[0028] Commercial calcining operations attempt to produce a product which is nearly all calcined, as this is the desired material for most end-users of the calcined material. Material, which is only partially calcined, is not readily available on the commercial market because it is not typically viewed as a desirable. The commercial form of these materials are generally only available as very pure, highly calcined (>95%) materials.

[0029] In some applications for steelmaking, however, the use of a partially calcined material may in fact be advantageous to the steelmaking operation. Several patents (for example U.S. Pat. Nos. 4,128,392; 4,218,209; 5,260,041; 5,919,038 ) have been developed which deal with processing of fine, partially calcined material (20-40% calcined). The desired blend of calcined/uncalcined material has been mixed from processed and unprocessed material at additional cost which may have prohibit its use. Alternatively, the captive process of the present invention allows steel mills to produce material which is designed specifically to their needs while also giving the steel mills flexibility to produce commercially acceptable material.

[0030] Alternatively, and in another embodiment of the present invention, limestone may be supplied to the kiln 70 that is already partially calcined. The kiln may further calcinate the limestone.

[0031] Also, commercial producers and end users may demand a high grade of limestone be used for calcination. However, a lower grade may be adequate for the steel industry in some applications.

[0032] In addition, heating of calcined material in the steelmaking process may consume as much as 6% of the total energy input. That is, about 5 to 15% of the total energy consumed in steelmaking operations is used to heat and melt slag components. Lime typically makes up between about 30 and 50% of the slag. If these materials are charged at elevated temperature, energy savings and process benefits result.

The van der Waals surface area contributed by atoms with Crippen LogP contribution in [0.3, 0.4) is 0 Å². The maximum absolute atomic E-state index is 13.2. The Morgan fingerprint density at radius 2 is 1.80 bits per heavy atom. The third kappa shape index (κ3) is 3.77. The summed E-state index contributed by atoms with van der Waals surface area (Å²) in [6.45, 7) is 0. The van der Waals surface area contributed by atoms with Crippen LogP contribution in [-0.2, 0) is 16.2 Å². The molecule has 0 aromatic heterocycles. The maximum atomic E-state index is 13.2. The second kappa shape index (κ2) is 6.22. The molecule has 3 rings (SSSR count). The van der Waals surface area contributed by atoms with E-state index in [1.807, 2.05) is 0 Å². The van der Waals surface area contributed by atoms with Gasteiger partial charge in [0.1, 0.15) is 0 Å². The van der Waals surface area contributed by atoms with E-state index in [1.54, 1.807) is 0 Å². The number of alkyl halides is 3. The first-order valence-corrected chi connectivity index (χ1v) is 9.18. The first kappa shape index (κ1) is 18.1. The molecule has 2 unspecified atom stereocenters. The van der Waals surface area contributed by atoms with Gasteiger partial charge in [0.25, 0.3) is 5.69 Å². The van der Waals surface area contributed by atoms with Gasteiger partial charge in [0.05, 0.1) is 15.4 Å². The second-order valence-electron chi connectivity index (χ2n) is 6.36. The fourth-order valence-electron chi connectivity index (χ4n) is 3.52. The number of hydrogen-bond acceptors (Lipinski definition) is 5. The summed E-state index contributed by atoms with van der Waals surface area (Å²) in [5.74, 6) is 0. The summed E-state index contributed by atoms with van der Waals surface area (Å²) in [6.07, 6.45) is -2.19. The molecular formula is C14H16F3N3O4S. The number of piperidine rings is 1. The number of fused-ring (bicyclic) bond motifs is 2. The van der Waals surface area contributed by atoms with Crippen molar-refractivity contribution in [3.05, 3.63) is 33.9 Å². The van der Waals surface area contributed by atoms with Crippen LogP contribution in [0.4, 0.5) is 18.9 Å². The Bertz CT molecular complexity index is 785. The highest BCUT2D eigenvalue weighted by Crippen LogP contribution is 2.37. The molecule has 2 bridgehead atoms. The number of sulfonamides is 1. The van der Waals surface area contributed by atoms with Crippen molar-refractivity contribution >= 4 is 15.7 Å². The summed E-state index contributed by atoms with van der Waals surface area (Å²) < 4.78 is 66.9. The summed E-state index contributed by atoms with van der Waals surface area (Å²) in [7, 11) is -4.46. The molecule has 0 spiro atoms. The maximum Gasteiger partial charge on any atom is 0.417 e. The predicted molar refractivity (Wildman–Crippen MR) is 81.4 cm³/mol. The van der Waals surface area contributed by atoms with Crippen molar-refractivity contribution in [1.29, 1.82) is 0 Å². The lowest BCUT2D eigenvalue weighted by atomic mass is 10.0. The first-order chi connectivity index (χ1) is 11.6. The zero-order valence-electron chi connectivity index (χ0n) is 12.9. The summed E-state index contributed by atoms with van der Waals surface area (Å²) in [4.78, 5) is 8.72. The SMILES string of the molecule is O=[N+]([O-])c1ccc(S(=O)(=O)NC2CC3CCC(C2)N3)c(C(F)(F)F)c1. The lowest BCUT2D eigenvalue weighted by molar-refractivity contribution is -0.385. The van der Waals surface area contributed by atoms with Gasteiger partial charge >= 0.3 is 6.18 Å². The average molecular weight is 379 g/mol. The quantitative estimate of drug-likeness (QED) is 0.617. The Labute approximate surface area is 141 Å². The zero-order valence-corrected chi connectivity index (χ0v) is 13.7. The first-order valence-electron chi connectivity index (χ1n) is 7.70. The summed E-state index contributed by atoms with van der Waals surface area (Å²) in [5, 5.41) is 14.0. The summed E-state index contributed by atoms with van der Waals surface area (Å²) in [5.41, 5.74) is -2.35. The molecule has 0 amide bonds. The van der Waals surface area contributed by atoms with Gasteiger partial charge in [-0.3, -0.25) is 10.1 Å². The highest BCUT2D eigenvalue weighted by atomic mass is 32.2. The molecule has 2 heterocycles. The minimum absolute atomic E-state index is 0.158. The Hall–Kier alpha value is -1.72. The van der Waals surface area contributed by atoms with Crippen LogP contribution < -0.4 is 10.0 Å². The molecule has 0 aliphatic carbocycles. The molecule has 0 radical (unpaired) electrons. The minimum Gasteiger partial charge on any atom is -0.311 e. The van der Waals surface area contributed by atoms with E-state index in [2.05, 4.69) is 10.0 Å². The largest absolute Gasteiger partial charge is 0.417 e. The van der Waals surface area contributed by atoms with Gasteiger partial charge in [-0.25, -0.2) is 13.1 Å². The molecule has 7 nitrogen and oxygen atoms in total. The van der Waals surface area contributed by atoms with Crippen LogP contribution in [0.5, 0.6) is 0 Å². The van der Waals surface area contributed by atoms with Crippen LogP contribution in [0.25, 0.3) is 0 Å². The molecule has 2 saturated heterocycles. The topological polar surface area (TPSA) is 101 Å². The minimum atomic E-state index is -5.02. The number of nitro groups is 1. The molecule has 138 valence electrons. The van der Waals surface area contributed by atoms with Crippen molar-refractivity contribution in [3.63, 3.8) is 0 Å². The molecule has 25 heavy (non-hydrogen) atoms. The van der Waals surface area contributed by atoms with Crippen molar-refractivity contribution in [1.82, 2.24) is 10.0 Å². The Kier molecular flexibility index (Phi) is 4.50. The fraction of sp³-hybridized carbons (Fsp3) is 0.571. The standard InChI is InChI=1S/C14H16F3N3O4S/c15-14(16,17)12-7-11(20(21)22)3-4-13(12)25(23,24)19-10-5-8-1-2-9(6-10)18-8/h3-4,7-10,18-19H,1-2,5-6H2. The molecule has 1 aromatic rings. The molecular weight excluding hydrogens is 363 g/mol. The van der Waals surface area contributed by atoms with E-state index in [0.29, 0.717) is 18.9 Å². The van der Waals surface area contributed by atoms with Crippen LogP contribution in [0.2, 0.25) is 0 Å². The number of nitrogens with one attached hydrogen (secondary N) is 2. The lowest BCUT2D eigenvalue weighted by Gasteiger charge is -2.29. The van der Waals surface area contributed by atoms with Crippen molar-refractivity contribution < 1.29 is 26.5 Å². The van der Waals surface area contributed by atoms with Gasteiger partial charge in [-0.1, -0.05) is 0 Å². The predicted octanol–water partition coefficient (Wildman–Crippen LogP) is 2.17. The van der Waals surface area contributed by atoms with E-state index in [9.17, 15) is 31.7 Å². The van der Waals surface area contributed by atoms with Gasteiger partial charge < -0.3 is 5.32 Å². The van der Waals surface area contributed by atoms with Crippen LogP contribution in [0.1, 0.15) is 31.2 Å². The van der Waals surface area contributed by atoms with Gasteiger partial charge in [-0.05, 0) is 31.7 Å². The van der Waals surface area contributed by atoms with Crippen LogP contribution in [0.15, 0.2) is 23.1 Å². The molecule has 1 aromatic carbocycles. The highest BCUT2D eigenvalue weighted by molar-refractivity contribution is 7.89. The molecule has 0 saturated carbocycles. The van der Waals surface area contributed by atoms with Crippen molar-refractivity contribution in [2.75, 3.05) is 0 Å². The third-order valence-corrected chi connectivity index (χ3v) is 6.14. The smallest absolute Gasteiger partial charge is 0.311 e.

[0033] At least one embodiment of the invention, therefore, makes the installation of custom calcining operations adjacent to a steel mill economically feasible. Steel companies can produce some of their calcined materials for their own use, i.e. by a captive process as illustrated in FIG. 1. Operation of the captive calcination process allows a steel mill, such as the steel mill 10, to produce materials with varying degrees of calcination such that materials, like lime, may be optimized in the steelmaking process. Utilization of partially calcined material will allow for some of the material to calcine in a steelmaking vessel such as arc furnace 34. This has been shown to be beneficial to the steelmaking process. The captive calcination process also allows for charging hot materials to the steelmaking operations. Hot charging of lime will result in earlier formation of a foamy slag resulting in better arc stability and improved operating conditions. Thus, one embodiment of the present invention provides the thermal energy input required to carry out the calcination operations in a facility located in close proximity to a steel mill operation having the advantages of, among other things, the custom processing of materials with varying degrees of calcination and hot charging of fluxes directly to the steelmaking operations.

[0034] Also, in most commercial calcining operations, there is a cooling section in the process, which is used to cool the calcined product from approximately 900° C. to ambient temperature. Most kilns use the cooling air from the cooling section (now warmed by the hot lime) as combustion air for the burners. This allows some of the energy to be recovered to the process. However, in one embodiment of the present invention, the lime is hot charged to the steelmaking operation, taking advantage of considerable energy and process benefits. In this embodiment, lime may be discharged hot into refractory lined containers for transfer to the steelmaking operations. In another embodiment, there is no cooling zone in the kiln because hot charging eliminates the need for a cooling zone altogether.